The exhibition La fiebre del banano (Banana Craze) takes a similar approach in terms of historical inquiry, but in a much deeper way, focusing only on the banana as an object by which one can come to understand the interrelations between the ecological, economic, cultural, and artistic systems through which this fruit travels. It is a massive research project, which is said to be ongoing. This exhibition, which has both Spanish and English versions, is curated by Juanita Solano Roa, who is an assistant professor in the Department of Art History at Universidad de los Andes, Bogotá, and Blanca Serrano Ortiz de Solórzano, who is a project director at the Institute for Studies on Latin American Art (ISLAA). They also acknowledge an entire team of research assistants and translators. Their aim, as they state it, is to:
… allow a greater understanding of how the mass cultivation of bananas contributed to the growth of social inequality in Latin America, changing traditional ways of life and transforming the landscape and environment of the region. Not to mention how the banana trade contributed to the formation of xenophobic, racist, and sexist stereotypes of local inhabitants.
The landing page starts the experience off by giving me images of the work of “almost 100” (it would require some careful calculation to determine exactly how many there are) contemporary Latin American artists who feature the banana. The images only last about half a second. I want them to last a little longer, but understand that this visual teaser pulls me further into the interior of the show. Scrolling down takes me to the major themes or galleries of the show: Violences, Ecosystems, and Identities (which seem to me to be inescapable ideas by which to understand our current time). Scrolling down further I get to a timeline with clickable elements that take me from the earliest artwork in the show, a 1960 photograph by Raúl Corrales of a set of rebels on horseback who belong to the 26th of July Movement celebrating the expropriation of a plantation owned by the United Fruit Company. The last one is from 2021, an oil painting on stainless steel by Sair García depicting banana trees on the banks of the Magdalena River in Colombia. Among these are wonderful pieces by, for example, Jean-François Boclé whose “Tears of Bananaman” (2009–2012) uses bananas to outline the body of a man lying face down on a low plinth. The bananas have phrases such as “Tropic Trauma,” “Monsanto Utopia,” and “Yellow Death” written on them. The documentary photographs show the bananas going black and liquefying over time, until the body is just a husk. It’s a brutal and terrifying work. In a different vein, the work “Plátano Pride” (2006) by Miguel Luciano consists of a platinum-plated green banana being modeled on a thick chain around the neck of a young Latin American male, who gazes at the viewer with his head tilted at an angle as if in challenge or defiance or simply his version of pride.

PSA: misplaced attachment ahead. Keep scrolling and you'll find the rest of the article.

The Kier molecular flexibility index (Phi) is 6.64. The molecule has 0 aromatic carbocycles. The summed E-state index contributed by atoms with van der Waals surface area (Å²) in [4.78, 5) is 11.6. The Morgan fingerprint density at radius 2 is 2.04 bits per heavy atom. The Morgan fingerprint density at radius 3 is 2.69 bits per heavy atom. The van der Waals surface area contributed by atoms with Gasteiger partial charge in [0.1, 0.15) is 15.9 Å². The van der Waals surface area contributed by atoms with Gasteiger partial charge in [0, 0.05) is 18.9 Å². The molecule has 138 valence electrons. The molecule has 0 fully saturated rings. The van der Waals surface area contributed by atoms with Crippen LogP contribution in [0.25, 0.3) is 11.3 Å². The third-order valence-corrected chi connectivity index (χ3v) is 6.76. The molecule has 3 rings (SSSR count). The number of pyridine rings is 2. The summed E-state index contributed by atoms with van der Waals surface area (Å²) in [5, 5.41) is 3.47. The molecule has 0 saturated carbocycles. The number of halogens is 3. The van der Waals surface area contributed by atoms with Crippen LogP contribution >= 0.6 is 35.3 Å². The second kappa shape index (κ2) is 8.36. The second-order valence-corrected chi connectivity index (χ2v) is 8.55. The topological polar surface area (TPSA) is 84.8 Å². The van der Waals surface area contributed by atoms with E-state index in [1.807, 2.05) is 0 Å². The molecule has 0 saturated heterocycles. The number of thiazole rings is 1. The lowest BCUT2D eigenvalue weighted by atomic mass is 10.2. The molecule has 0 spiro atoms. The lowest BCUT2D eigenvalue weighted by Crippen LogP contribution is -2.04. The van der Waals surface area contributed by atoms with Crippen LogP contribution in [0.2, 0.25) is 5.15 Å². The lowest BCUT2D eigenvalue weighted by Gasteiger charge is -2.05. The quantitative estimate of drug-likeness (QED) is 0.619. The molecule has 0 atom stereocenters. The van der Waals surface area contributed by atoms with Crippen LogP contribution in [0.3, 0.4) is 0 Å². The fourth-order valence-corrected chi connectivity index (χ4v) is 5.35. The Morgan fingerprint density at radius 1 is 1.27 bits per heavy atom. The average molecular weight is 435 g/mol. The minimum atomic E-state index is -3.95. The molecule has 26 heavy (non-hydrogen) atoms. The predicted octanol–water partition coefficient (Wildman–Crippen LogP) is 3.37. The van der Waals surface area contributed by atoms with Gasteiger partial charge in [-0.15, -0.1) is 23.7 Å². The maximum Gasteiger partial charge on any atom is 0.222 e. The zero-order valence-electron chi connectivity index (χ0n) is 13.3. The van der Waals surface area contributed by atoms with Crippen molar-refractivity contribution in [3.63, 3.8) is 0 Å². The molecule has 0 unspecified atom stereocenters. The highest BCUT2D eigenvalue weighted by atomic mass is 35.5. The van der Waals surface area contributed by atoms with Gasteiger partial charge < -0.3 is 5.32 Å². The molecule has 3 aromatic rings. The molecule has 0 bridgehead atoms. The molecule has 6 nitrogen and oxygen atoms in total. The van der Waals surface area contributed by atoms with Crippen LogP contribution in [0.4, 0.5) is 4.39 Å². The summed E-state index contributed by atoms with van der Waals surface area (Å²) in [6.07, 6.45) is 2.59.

If instead of scrolling, I click on the “Read More” tab, I’m taken to another page where the scholarly study is sturdy, replete with footnoted text. I learn that bananas didn’t even originate in the Americas, though now Latin America and the Caribbean form the second largest banana-producing region in the world after Asia, and this is significant because bananas are the most consumed fruit in the world.
The whole show is a rabbit hole and I could go down and be lost for days, because there is a variety of presentation styles and ways to gather information that keep me intrigued.